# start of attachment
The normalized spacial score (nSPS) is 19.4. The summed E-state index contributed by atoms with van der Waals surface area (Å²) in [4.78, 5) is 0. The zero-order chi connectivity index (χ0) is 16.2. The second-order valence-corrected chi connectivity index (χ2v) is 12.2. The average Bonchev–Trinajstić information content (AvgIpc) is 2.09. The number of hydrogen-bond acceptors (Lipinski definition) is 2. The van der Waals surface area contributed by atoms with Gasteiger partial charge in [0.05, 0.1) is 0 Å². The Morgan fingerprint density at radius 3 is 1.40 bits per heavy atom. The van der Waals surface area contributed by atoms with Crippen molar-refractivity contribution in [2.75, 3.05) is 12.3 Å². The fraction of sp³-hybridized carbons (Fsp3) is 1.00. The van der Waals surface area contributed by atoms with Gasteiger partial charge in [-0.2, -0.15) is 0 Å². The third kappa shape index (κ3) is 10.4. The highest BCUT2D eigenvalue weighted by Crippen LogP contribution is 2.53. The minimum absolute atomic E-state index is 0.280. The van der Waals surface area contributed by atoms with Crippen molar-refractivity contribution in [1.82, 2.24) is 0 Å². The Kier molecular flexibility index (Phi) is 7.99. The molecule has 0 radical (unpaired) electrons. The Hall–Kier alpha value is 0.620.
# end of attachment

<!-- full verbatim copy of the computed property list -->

The normalized spacial score (nSPS) is 19.4. The summed E-state index contributed by atoms with van der Waals surface area (Å²) in [4.78, 5) is 0. The zero-order chi connectivity index (χ0) is 16.2. The second-order valence-corrected chi connectivity index (χ2v) is 12.2. The average Bonchev–Trinajstić information content (AvgIpc) is 2.09. The number of hydrogen-bond acceptors (Lipinski definition) is 2. The van der Waals surface area contributed by atoms with Gasteiger partial charge in [0.05, 0.1) is 0 Å². The Morgan fingerprint density at radius 3 is 1.40 bits per heavy atom. The van der Waals surface area contributed by atoms with Crippen molar-refractivity contribution in [2.75, 3.05) is 12.3 Å². The fraction of sp³-hybridized carbons (Fsp3) is 1.00. The van der Waals surface area contributed by atoms with Gasteiger partial charge in [-0.2, -0.15) is 0 Å². The third kappa shape index (κ3) is 10.4. The highest BCUT2D eigenvalue weighted by Crippen LogP contribution is 2.53. The minimum absolute atomic E-state index is 0.280. The van der Waals surface area contributed by atoms with Crippen molar-refractivity contribution in [1.82, 2.24) is 0 Å². The Kier molecular flexibility index (Phi) is 7.99. The molecule has 0 radical (unpaired) electrons. The Hall–Kier alpha value is 0.620.